Why are people afraid of color?
Soon after reading the chapter on energy and color in Ingrid Fetell Lee’s book Joyful, I was determined to find a vibrant hued item to bring back from my trip to Colombia. I returned to seas of black coats and NYC’s grey winter sky delighted to wear my new, vibrant pink bag with white and black details. Wearing it brought a smile to my face yet, after a few weeks, it seemed out of place and the rote NY blackness set in. I wondered why in western societies we tend to be chromophobic, afraid to use color or conditioned to see color as childish and unsophisticated. I asked myself, where does this subconscious yet collective bias come from, and why does it persist?
Is there a right and wrong way to use color?
One of my teachers in design school alluded to the modern architect’s color palette as “consisting of white and grey with a dash of tomato red.” At the time, I thought she was joking. Ten years later I’ve come to realize that this is mostly true. You don’t need to look any further than modernist architects such as Le Corbusier, Breuer, or Neutra to see a trend here.
In his presumptuous essay from 1920, Purism, the architect Le Corbusier and his colleague wrote: “…form comes first, everything else should be subordinated to it.” He claimed that artists like Cezanne had accepted the attractive offers of the “color vendor” almost as if to say they had eaten some forbidden fruit and their work was, um, sinful?!
Does this make Le Corbusier’s work more notable than another modernist architect who uses a range of vibrant colors (Luis Barragan)? Corbusier went on to publish his own color theory in 1956 which had 63 color swatches and their acceptable, suggested uses per location.
There’s no hiding that a distaste for color runs through Western culture, tracing back thousands of years. Through time, color has been labelled a “distraction from line and form” (Aristotle), “indulgent” (Protestants), and as an indicator of “savage nations, uneducated and unrefined peoples" (Johan Wolfgang Goethe’s, Theory of Colors, 1840).
Over thousands of years, color has been vilified, stripped of all its power and meaning, and used to marginalize people and cultures. In Europe from the mid-twelfth century to the early modern period, sumptuary laws (which limited personal spending on food and personal items) “...sought to enforce social boundaries by using a clear visual system”. In other words, the peasants should eat and dress like peasants, craftsmen should eat and dress like craftsmen, and so on.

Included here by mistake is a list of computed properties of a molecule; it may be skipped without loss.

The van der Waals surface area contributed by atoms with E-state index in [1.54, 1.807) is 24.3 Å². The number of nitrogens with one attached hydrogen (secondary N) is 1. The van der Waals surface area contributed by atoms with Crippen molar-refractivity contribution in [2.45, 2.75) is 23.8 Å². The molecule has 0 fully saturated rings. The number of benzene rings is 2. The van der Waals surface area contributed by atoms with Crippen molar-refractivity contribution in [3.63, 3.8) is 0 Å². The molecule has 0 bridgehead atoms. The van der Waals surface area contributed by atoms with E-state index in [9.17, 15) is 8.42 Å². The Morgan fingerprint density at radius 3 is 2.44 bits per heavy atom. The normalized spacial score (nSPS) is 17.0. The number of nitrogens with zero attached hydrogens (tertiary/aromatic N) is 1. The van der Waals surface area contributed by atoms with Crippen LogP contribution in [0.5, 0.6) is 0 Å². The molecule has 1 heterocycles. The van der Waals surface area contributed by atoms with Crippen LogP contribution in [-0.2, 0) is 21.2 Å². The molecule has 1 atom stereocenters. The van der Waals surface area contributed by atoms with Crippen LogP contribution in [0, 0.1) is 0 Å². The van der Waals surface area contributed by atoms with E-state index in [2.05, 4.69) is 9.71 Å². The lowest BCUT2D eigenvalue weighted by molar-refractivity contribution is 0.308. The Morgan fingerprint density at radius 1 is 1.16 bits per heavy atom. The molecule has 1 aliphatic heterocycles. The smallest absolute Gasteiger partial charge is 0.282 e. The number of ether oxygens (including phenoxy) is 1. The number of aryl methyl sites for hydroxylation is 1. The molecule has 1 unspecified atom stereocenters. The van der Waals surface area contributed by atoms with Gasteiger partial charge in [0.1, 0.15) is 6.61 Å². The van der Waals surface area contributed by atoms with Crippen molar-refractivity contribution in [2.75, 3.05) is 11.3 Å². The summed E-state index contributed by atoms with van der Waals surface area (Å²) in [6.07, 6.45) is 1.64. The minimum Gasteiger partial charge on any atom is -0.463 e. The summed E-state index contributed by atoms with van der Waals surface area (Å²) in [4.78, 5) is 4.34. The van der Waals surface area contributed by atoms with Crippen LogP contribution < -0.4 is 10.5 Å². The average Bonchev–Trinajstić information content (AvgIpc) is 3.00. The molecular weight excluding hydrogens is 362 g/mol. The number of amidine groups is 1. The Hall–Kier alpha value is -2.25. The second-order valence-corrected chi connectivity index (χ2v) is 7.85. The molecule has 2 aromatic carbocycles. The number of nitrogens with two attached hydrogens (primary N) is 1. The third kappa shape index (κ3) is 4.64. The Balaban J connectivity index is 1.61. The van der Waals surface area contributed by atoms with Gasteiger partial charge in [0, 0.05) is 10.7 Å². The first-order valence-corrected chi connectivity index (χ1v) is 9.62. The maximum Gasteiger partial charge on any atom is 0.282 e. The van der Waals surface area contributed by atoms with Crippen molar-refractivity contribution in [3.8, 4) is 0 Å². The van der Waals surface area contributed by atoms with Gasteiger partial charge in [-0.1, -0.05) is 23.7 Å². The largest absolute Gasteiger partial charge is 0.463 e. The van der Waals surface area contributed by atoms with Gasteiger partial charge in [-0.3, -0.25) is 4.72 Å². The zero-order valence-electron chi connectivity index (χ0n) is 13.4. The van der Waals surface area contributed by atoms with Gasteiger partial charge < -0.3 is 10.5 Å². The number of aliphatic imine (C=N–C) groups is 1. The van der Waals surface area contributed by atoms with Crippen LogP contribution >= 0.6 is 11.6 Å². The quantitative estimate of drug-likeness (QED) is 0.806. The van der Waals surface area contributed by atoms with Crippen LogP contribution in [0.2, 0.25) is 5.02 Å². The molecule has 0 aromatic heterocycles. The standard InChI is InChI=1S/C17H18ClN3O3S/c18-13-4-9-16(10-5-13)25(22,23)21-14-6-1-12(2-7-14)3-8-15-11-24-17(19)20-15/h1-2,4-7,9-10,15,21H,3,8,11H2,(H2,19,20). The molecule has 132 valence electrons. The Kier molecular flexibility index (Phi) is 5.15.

“Color was a vital signifier in this social language — dull earthy colors like russet were explicitly confined to the meanest rural peasants while bright saturated ones like scarlet were the preserve of a select few,” notes St. Clair in her book The Secret Lives of Color. Many of these cultural biases persist today as we constantly turn away from color as a way of achieving sophistication.
A Gallup Poll found 36% of Americans named spring as their favorite season of the year, while 27% preferred fall, 25% summer, and just 11% winter. Each time Gallup has asked the question (in 1947, 1960, and 2005), spring is the season the public has been most likely to name as its favorite. Could it be because spring and fall are nature’s most colorful seasons?
Can color have the power to convey something positive in our built environment? Color in nature means something; a bright red fruit indicates ripeness and promises a sweet, juicy reward. Yellow, orange, and red leaves herald the coming of fall and later winter.
Why is beige (which in my book is the saddest form of yellow) the go-to color for schools and hospitals? As Fetell Lee writes in Joyful: “Beige is a desaturated yellow — a yellow with all the joy (pigment) sucked out of it!"
The team at non-profit Publicolor, which transforms NYC public schools by painting them with vibrant colors, has proven that painting a school revives it: students and teachers feel safer, perform better, and have more positive associations such as pride in their environment. This in turn allows students to tune into learning and perform better. Publicolor’s palette includes bright, saturated hues of oranges, yellows, greens, and blues.
Studies have shown that children associate bright colors with happiness and excitement and dark colors with negative emotions.
It can take practice to become confident with color. Thankfully there are some shortcuts for finding color combinations. In our office, partner Michel Franck often recommends looking at paintings for color combinations. He has a handy deck of hundreds of postcards with artist reproductions. Browsing through colorful works by Matisse, Mondrian, O’Keefe, Kahlo, and Kandinsky provides inspiration for delightful color combinations that work well together.
Another option is to look to nature, the plumage of a fairywren, or the deep purples and light green hues in your mixed salad.
Choose saturated colors, which are colors in their purest version. To desaturate colors you add grey, making them a duller, which can be useful sometimes as part of a color scheme. When you add white to a color, it makes the color lighter and more reflective, while adding black makes it darker and more muted. Colors with more white reflect more light and are therefore more radiant while darker colors tend to absorb light. Another way to practice is to select one color and use it throughout a space.
It can take some time to get comfortable with color. A small step within a muted envelope can be to bring in saturated doses of color in the rugs and furnishings. So be mindful of your relationship to color! Second guess your biases and instead look to how the colors make you feel. I would hate to relegate color to signs, billboards, and advertisements.